The Data Providers: One Quadrant Chart To Rule Them All // thnxz adexchanger.com – @adexchanger @nycmcg


 

“Data Driven Thinking” is written by members of the media community and contains fresh ideas on the digital revolution in media.

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Today’s column is by Ramsey McGrory, President & CEO of AddThis.

Follow Ramsey McGrory (@nycmcg)

In the world of magic quadrant charts, I like this as a starting point for a discussion about data:

 

Starting with the Conclusion 

Access to data is not a commodity, and it won’t be in 10 or 20 years. After all the regulatory and privacy questions are settled, advertising, publishing and e-commerce will be powered by a combination of offline, online, anonymous and personal data. The companies that emerge as long-term leaders will be the ones that provide infrastructure, distribution and services that power the smartest consumer engagement tools with the variety, velocity and volume of data available.

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If you spend time considering the moves of consumer technology and diversified IT companies, you will realize how data is the thread that binds it together. To deliver on the vision of holistic consumer engagement, there are three critical layers: infrastructure, data, and services. While infrastructure commoditizes over time, the ability to leverage and understand data does not. So, staying in one quadrant is dangerous given the competitive landscape.

Setting the Table

The infrastructure for consumer engagement started consolidating in 2007 when Google, Yahoo, Microsoft, WPP, AOL and others acquired ad servers. That consolidation continues today among DSPs, DCOs, SSPs, DMPs, website analytics and most recently social CRM players. The strategy of many large companies in the digital B2B and B2C spaces is to consolidate the ‘paid, earned, owned’ infrastructure where a brand’s consumer engagement is managed centrally based on any and all touch points.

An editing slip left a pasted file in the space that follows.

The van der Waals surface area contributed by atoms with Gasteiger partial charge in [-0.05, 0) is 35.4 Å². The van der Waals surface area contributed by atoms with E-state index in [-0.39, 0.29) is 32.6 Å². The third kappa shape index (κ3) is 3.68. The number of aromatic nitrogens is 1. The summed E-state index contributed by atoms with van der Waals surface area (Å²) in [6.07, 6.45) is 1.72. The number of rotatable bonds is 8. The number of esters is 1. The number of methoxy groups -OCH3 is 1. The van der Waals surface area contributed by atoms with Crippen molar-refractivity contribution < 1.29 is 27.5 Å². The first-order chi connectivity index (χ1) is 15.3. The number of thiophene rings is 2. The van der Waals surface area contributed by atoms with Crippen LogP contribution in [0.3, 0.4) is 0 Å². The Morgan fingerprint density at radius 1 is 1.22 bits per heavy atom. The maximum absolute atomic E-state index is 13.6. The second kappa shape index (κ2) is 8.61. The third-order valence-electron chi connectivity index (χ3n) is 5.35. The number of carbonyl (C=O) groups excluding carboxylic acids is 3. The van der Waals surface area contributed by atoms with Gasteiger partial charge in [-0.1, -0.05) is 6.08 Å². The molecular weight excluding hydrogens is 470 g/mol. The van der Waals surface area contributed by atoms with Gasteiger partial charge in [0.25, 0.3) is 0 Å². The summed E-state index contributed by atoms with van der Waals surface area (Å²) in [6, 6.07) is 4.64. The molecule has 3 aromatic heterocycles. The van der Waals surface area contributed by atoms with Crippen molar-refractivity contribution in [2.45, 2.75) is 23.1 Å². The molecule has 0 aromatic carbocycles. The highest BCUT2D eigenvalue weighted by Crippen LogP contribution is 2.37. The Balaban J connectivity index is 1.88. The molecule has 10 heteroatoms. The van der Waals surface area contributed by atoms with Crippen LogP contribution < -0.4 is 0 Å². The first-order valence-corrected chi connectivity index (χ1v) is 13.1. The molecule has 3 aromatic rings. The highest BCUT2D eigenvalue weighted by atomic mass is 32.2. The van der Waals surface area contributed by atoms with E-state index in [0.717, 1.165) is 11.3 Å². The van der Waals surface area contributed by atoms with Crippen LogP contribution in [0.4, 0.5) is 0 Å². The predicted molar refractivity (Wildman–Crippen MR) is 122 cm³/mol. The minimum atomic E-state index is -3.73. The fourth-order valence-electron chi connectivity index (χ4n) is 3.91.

As the largest companies move from strategy to execution, data grows in importance. In its many forms, data is being infused into advertising, publishing and e-commerce, and fueling material improvements at each point in the value chains of advertising (research, planning, targeting, measuring) and publishing / e-commerce (attract audience, engage, monetize, measure).

The Evolving Data Landscape

As the variety, velocity and volume of data increase, it’s worth looking at the different players. My intention is to create a framework and provide examples rather than be Terry Kawaja here.

mcgrory-2

On the X-axis, imagine two ends of a ‘visibility’ spectrum – Aggregated / Anonymous and Personal. On the Y-axis, imagine two ends of a ‘source’ spectrum – Offline and Online.

In the A quadrant, there are a number of examples of offline anonymous data such as censuscrime statistics or government spending. In the B quadrant, examples of this data are voter file, criminal records, retail data co-ops, transactional data sets and measurement panels. Many companies aggregate, maintain, analyze and activate these data sets for outbound marketing, direct mail, CRM, POS and political campaigns. There are scale players such as Experian, Acxiom, Equifax and Nielsen and vertical players such as IXI (finance), Catalina (retail) and Polk (auto). These businesses have operated for decades.

Full article

 

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Welcome to the Future of Advertising Insight Center // Thnx HBR Blog Network // @HarvardBiz



This HBR Insight Center on the future of advertising
 will explore the transformation. We’ll dig into the technologies that are reinventing how companies connect with customers, and look at how big data and new analytic tools are allowing advertisers to fine tune and microtarget their messaging in real time. Our bloggers will also examine the new breed of consumer that, increasingly, rejects interruptive messages and demands that advertising present itself only when invited — and then only if the message offers value. And we’ll look at consumers’ growing involvement in advertising, both as arbiters and creative collaborators. This exploration happens in tandem with our spotlight on advertising in the March issue of HBR.

by Gardiner Morse | blogs.hbr.org
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The Engagement Marketing Cycle


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Engagement marketing refers to the marketing strategy of directly involving the customers in a relationship with the brand.

For small and medium businesses, engagement marketing is especially important, as so much of their business comes from repeat customers and word-of-mouth referrals.

The new book, written by Constant Contact CEO Gail F. Goodman, centres around the Engagement Marketing Cycle, a three-step approach to driving word-of-mouth referrals and turning them into socially visible, public endorsements that bring new customers to a SME’s door:

In Chapter 1 of Gail outlines The Engagement Marketing Cycle.

What is the Engagement Marketing Cycle? It’s 3 steps to help you get repeat business.

The steps are ….  Leer más “The Engagement Marketing Cycle”